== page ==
Welcome and Notes

I'm so very pleased to welcome you to our workshop! 

    We're going to write new poems this week, and also (closely) read and discuss the poems you have brought with you. You may post the new poems  hereas you complete them. I will post assignments for each of the new poems as a "page" on the right of the blog, and you may post your poems as posts. Each poem will have a thread of comments. I will also publish supplementary materials as "pages," and these are for your inspiration and enjoyment. If you'd like to post something about these readings, please do so, and for each one, we can begin a thread of comments. You are all authors on this blog!
     We're about to form an instant community, and the more we respond to each other, the richer our experience will be.  I think you will benefit greatly from one another's expertise. 
     Each of the assignments will have options. Please choose one, but let it be a touchstone or springboard perhaps, rather than a strict set of instructions. You may modify your choice of option in any way that suits you, and the connection between the assignment and your ultimate poem might be a tenuous one indeed!
     This blog will be available to all of you throughout and beyond our week together. It is intended as an electronic resource and a supplement to the work we are doing in workshop. It is also a way for all of us to stay connected at the ACA and in beautiful New Smyrna Beach when we are not in workshop.     
Welcome and warmest wishes,
P.S. Materials posted here are to be shared only with members of this workshop and not beyond; this pertains also to the assignments. Please do not share with anyone. Our blog this week is private. Any poems you post or comments about them will also remain only on this blog, accessible only by these members. Posting to this blog does not constitute “publishing” because it is private. I hope you’ll all feel safe to write and share thoughts, including work you consider to be very new!


“The poet's I...is not the poet as he is formed in the world; it is the world as it is formed in the poet. Which means that if the poet is an exception, this exception is of no interest, what is of interest is in what way the exception conceives of the rule.”  Odysseas Elytis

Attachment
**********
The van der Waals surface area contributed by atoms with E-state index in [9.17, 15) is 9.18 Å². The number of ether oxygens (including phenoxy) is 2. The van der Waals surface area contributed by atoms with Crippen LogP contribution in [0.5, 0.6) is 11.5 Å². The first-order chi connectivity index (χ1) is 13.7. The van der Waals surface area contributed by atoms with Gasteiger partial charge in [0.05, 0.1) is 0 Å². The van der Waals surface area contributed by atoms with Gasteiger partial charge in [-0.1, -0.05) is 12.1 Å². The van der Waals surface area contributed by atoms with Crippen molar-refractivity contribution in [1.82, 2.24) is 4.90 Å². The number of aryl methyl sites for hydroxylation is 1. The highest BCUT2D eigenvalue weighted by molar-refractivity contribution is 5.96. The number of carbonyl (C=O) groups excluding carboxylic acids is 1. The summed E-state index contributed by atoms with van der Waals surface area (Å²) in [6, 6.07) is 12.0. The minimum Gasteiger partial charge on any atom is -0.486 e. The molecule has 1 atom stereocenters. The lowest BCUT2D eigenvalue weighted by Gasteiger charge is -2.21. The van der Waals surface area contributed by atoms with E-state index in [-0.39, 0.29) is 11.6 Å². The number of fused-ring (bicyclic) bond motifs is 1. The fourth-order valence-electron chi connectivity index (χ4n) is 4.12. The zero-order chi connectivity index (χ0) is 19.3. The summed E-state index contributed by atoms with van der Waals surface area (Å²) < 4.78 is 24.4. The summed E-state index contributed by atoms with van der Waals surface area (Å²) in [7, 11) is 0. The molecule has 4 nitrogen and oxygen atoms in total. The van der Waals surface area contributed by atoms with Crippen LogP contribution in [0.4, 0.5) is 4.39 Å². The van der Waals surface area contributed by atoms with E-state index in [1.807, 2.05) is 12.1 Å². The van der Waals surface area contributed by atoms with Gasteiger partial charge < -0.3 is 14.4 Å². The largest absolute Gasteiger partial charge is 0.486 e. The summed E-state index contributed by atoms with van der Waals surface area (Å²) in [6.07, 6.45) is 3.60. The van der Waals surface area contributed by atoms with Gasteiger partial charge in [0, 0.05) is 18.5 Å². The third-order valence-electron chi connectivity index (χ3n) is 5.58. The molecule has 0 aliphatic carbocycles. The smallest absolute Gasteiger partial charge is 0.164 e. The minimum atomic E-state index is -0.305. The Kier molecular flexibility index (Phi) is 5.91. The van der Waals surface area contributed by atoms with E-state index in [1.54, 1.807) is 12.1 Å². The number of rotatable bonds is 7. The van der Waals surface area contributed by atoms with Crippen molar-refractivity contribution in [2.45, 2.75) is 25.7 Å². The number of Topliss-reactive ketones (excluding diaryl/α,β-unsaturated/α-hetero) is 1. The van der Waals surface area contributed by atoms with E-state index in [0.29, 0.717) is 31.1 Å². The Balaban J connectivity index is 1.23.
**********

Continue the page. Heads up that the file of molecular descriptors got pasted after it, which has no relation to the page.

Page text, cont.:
“When we discover the secret relationships of meanings and traverse them deeply we'll emerge in another sort of clearing that is Poetry.  And Poetry is always single as the sky.  The question is from where one sees the sky.  I have seen it from midsea.”  (IV  Anoint The Ariston, from “The Little Mariner” by Odysseas Elytis, as translated by Olga Broumas)

“Born from the summons of becoming and from the anguish of retention, the poem, rising from its well of mud and of stars, will bear witness, almost silently, that it contained nothing which did not truly exist elsewhere, in this rebellious and solitary world of contradictions.”  (Rene Char, “Argument”)

Carolyn Forché's Practice Notes

The Reading Practice: Choose a poet whose work was completed prior to 1945 (Sappho, Homer, Blake, Dante, Dickinson, Whitman, Pound, etc.).  At the beginning of one of the four seasons of the year, decide to concentrate on the works of that poet: his/her collected poems, a critical biography, criticism, journals, letters, prose writings.  Keep this work on the bedside table.  Change this poet each season.
Choose a poet whose work was published after 1945 (Allen Ginsberg, Adrienne Rich, Michael Palmer, Lyn Hejinian, etc.).  Place one book by such a poet in the bathroom.  Change this book weekly.
Xerox or copy by hand the poems from these readings, both seasonal and weekly, and keep them together in your own personal anthology.  This is the anthology you will take with you to the desert island.